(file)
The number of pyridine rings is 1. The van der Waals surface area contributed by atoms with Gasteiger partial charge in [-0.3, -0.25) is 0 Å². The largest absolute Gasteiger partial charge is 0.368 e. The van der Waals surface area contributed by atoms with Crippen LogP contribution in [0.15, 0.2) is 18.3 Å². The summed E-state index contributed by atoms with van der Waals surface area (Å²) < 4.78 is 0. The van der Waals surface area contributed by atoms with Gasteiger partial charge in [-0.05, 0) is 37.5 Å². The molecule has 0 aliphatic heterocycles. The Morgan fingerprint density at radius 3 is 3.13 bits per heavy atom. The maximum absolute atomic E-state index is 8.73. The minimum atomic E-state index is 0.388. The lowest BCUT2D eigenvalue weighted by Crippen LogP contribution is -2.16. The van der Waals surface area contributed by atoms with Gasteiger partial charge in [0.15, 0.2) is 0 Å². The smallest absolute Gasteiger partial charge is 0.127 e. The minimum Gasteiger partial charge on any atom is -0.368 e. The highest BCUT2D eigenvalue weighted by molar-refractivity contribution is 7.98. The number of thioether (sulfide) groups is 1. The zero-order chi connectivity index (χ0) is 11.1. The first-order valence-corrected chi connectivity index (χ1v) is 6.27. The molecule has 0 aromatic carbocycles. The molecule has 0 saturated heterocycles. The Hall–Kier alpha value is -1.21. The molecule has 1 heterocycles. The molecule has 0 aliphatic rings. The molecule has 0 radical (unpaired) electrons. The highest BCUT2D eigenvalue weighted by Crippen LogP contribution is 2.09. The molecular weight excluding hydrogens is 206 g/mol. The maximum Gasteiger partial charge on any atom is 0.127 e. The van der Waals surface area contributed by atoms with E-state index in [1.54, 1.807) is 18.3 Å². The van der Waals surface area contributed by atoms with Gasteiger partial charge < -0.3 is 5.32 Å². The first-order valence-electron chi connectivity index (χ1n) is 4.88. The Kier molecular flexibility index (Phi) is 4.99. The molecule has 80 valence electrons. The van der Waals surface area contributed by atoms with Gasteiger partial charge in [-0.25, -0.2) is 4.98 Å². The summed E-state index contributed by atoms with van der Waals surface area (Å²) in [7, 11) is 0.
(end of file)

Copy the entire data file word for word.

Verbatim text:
The number of pyridine rings is 1. The van der Waals surface area contributed by atoms with Gasteiger partial charge in [-0.3, -0.25) is 0 Å². The largest absolute Gasteiger partial charge is 0.368 e. The van der Waals surface area contributed by atoms with Crippen LogP contribution in [0.15, 0.2) is 18.3 Å². The summed E-state index contributed by atoms with van der Waals surface area (Å²) < 4.78 is 0. The van der Waals surface area contributed by atoms with Gasteiger partial charge in [-0.05, 0) is 37.5 Å². The molecule has 0 aliphatic heterocycles. The Morgan fingerprint density at radius 3 is 3.13 bits per heavy atom. The maximum absolute atomic E-state index is 8.73. The minimum atomic E-state index is 0.388. The lowest BCUT2D eigenvalue weighted by Crippen LogP contribution is -2.16. The van der Waals surface area contributed by atoms with Gasteiger partial charge in [0.15, 0.2) is 0 Å². The smallest absolute Gasteiger partial charge is 0.127 e. The minimum Gasteiger partial charge on any atom is -0.368 e. The highest BCUT2D eigenvalue weighted by molar-refractivity contribution is 7.98. The number of thioether (sulfide) groups is 1. The zero-order chi connectivity index (χ0) is 11.1. The first-order valence-corrected chi connectivity index (χ1v) is 6.27. The molecule has 0 aromatic carbocycles. The molecule has 0 saturated heterocycles. The Hall–Kier alpha value is -1.21. The molecule has 1 heterocycles. The molecule has 0 aliphatic rings. The molecule has 0 radical (unpaired) electrons. The highest BCUT2D eigenvalue weighted by Crippen LogP contribution is 2.09. The molecular weight excluding hydrogens is 206 g/mol. The maximum Gasteiger partial charge on any atom is 0.127 e. The van der Waals surface area contributed by atoms with E-state index in [1.54, 1.807) is 18.3 Å². The van der Waals surface area contributed by atoms with Gasteiger partial charge < -0.3 is 5.32 Å². The first-order valence-electron chi connectivity index (χ1n) is 4.88. The Kier molecular flexibility index (Phi) is 4.99. The molecule has 80 valence electrons. The van der Waals surface area contributed by atoms with Gasteiger partial charge in [-0.25, -0.2) is 4.98 Å². The summed E-state index contributed by atoms with van der Waals surface area (Å²) in [7, 11) is 0.